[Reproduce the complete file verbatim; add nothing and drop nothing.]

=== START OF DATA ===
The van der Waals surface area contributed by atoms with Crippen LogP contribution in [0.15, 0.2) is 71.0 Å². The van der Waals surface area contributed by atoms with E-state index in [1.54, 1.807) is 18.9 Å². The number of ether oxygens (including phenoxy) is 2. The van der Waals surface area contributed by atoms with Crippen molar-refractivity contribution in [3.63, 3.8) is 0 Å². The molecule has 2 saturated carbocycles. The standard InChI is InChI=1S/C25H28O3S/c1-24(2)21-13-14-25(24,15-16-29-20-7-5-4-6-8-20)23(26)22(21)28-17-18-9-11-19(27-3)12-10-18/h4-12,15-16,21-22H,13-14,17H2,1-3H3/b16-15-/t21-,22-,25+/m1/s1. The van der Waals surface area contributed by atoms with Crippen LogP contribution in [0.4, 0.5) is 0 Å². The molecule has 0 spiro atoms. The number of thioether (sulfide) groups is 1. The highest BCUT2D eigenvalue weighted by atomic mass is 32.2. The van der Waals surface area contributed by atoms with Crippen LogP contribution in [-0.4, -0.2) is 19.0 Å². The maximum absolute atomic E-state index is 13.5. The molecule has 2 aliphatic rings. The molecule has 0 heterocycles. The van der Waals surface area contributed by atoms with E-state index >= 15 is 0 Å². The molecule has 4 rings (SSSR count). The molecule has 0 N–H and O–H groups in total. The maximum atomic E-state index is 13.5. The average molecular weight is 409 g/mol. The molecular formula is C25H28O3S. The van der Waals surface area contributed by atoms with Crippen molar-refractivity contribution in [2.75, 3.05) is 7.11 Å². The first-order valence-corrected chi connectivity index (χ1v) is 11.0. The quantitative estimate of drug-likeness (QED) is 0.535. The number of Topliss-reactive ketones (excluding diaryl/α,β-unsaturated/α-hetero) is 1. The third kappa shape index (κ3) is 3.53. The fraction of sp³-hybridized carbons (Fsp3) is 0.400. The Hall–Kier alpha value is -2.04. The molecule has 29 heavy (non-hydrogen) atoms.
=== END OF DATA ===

The van der Waals surface area contributed by atoms with Crippen LogP contribution in [0.15, 0.2) is 71.0 Å². The van der Waals surface area contributed by atoms with E-state index in [1.54, 1.807) is 18.9 Å². The number of ether oxygens (including phenoxy) is 2. The van der Waals surface area contributed by atoms with Crippen molar-refractivity contribution in [3.63, 3.8) is 0 Å². The molecule has 2 saturated carbocycles. The standard InChI is InChI=1S/C25H28O3S/c1-24(2)21-13-14-25(24,15-16-29-20-7-5-4-6-8-20)23(26)22(21)28-17-18-9-11-19(27-3)12-10-18/h4-12,15-16,21-22H,13-14,17H2,1-3H3/b16-15-/t21-,22-,25+/m1/s1. The van der Waals surface area contributed by atoms with Crippen LogP contribution in [0.4, 0.5) is 0 Å². The molecule has 0 spiro atoms. The number of thioether (sulfide) groups is 1. The highest BCUT2D eigenvalue weighted by atomic mass is 32.2. The van der Waals surface area contributed by atoms with Crippen LogP contribution in [-0.4, -0.2) is 19.0 Å². The maximum absolute atomic E-state index is 13.5. The molecule has 2 aliphatic rings. The molecule has 0 heterocycles. The van der Waals surface area contributed by atoms with E-state index >= 15 is 0 Å². The molecule has 4 rings (SSSR count). The molecule has 0 N–H and O–H groups in total. The maximum atomic E-state index is 13.5. The average molecular weight is 409 g/mol. The molecular formula is C25H28O3S. The van der Waals surface area contributed by atoms with Crippen molar-refractivity contribution in [2.75, 3.05) is 7.11 Å². The first-order valence-corrected chi connectivity index (χ1v) is 11.0. The quantitative estimate of drug-likeness (QED) is 0.535. The number of Topliss-reactive ketones (excluding diaryl/α,β-unsaturated/α-hetero) is 1. The third kappa shape index (κ3) is 3.53. The fraction of sp³-hybridized carbons (Fsp3) is 0.400. The Hall–Kier alpha value is -2.04. The molecule has 29 heavy (non-hydrogen) atoms.